In a legal opinion dated 29 January 2002, UN under-secretary General for Legal Affairs and UN Legal Consel, ambassador Hans Corell, provided an overview of international law applicable to mineral resource extraction in the occupied territories of Western Sahara. Read it here. At a conference in South Africa, 5 December 2008,, and later in the publication New Routes (2010), Hans Corell elaborated on his letter to the Security Council and how it has been misinterpreted after 2002.
Norwegian government has on a few occasions blacklisted companies operating in Western Sahara from its national sovereign wealth fund, calling such operations "particularly serious violations of fundamental ethical norms". These assessments encompass legal, ethical and political concerns. Read for instance this 18 page explanation of a divestment from phosphate importing companies here (2011-2012).
European Parliament’s Legal Service concluded in 2009 that EU fisheries operations in Western Sahara were in violation of international law. The strong text demands respect of international law vis-à-vis EU fisheries in Western Sahara and was delivered on 13 July 2009.
Jeffrey Smith, Canadian barrister, made the following analysis: "The maritime jurisdiction of Western Sahara and the duty of states to preserve Saharan fisheries resources pending self-determination". Read it here.
Simone King wrote her 2005 dissertation at the School of Oriental and African Studies on "The fate of Occupied Territory: Recognition, Non-Recognition, Self-Determination and Prolonged Occupation", based on the case-studies of East Timor, Palestine, Namibia and Western Sahara. Read it here.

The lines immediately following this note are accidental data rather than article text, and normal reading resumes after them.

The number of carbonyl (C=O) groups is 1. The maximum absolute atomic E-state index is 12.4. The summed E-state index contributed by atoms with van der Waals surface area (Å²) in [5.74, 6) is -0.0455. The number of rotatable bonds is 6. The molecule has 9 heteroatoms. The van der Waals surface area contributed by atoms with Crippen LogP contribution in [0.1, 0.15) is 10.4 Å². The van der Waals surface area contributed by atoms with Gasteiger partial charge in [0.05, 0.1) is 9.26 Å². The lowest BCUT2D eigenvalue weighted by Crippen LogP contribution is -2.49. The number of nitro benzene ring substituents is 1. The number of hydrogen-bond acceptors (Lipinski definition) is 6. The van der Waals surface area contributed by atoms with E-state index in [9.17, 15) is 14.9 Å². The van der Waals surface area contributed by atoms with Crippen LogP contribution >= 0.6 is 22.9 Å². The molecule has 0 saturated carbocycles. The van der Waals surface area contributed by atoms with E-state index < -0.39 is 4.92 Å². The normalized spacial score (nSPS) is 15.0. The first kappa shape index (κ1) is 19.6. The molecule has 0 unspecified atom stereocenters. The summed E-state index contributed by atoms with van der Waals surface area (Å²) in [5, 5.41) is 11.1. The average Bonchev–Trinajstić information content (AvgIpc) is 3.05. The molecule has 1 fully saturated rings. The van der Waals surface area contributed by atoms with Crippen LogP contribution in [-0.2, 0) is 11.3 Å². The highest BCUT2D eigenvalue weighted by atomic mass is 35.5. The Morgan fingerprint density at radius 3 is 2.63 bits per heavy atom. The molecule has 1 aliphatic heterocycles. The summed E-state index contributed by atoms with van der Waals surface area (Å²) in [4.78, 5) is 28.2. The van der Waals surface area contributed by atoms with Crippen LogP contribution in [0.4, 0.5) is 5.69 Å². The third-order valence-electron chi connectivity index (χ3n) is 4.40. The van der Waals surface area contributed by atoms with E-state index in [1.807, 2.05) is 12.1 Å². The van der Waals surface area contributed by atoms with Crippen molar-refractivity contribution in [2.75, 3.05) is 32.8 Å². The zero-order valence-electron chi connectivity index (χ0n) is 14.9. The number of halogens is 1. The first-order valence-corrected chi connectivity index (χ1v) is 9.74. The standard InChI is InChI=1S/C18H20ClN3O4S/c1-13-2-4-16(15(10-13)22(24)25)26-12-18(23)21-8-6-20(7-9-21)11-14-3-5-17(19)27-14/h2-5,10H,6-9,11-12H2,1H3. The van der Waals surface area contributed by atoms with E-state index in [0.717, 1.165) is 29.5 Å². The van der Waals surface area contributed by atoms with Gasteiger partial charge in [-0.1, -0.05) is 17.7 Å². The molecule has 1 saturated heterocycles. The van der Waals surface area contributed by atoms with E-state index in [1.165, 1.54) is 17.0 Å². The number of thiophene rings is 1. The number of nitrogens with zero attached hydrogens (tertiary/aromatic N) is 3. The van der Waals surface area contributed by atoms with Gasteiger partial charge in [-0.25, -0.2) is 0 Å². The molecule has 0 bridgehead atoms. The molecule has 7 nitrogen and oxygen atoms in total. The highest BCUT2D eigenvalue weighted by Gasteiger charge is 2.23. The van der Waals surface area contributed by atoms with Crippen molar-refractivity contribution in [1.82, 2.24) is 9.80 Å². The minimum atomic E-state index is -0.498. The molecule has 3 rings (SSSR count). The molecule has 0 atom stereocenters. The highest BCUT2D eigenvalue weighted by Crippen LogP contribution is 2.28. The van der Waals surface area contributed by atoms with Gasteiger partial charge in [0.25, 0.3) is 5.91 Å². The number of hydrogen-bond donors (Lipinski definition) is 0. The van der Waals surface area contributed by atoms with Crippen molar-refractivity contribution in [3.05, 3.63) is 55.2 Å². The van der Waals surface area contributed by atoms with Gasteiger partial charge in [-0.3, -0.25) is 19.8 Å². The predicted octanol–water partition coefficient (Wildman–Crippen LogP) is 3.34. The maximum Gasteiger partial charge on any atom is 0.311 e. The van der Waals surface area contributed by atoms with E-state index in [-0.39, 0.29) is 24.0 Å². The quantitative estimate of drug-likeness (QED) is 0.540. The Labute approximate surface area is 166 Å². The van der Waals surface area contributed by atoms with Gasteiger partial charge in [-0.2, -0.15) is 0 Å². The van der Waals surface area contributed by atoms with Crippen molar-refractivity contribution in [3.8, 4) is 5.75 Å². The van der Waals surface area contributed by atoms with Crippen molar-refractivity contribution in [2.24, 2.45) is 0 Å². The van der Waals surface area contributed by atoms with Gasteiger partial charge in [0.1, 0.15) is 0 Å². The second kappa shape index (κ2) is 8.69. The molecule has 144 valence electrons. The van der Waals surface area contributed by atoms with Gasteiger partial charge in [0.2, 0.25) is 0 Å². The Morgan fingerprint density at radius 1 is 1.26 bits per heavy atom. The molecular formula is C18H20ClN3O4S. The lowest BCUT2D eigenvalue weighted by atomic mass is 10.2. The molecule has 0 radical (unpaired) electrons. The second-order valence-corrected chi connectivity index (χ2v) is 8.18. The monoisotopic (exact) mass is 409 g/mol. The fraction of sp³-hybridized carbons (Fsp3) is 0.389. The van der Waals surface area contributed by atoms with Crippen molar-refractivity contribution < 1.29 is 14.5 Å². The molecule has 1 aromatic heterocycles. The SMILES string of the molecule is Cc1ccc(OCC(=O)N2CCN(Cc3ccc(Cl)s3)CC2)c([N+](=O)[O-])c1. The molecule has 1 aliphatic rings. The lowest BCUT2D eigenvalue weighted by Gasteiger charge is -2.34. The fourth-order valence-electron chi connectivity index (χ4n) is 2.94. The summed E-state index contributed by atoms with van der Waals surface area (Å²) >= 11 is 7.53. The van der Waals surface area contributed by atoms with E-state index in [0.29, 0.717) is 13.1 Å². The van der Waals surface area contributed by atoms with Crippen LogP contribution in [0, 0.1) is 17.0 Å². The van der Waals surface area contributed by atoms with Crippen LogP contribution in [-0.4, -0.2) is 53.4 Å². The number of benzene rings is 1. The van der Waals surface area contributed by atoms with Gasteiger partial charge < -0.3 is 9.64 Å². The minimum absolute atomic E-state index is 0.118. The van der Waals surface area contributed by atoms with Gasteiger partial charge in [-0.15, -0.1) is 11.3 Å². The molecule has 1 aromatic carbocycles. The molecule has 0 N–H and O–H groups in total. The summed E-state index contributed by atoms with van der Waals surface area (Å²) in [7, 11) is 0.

For an outline of the oil exploration activities in occupied Western Sahara, we recommend Raphaël Fišera's dissertation at the Deusto University of Bilbao. Read it here.
Daniela Hinze's 2003 master thesis at the Freie Universität of Berlin considers the impact of economical interests on the political process towards self-determination in Western Sahara: "Der Westsahara-Konflikt –Die Bedeutung von wirtschaftlichen Interessen sowie politischen Entscheidungen für das Selbstbestimmungsrecht der Sahrauis und den Friedensprozess". Read it here.
The Nordic Institute for Africa (Nordiska Afrikainstitutet) has a brochure titled "The Western Sahara Conflict - The Role of Natural Resources in Decolonization", edited by Claes Olsson. It can be ordered through the Institute or read it here.
La mayor parte del Sahara Occidental está ocupado por Marruecos. Negociar con compañías o autoridades marroquíes en los territorios ocupados es dar señales de legitimación de la ocupación. También da oportunidades laborales a los colonos marroquíes y beneficios al gobierno marroquí. Western Sahara Resource Watch urge a las compañías a que abandonen el Sahara Occidental mientras no se encuentre una solución al conflicto.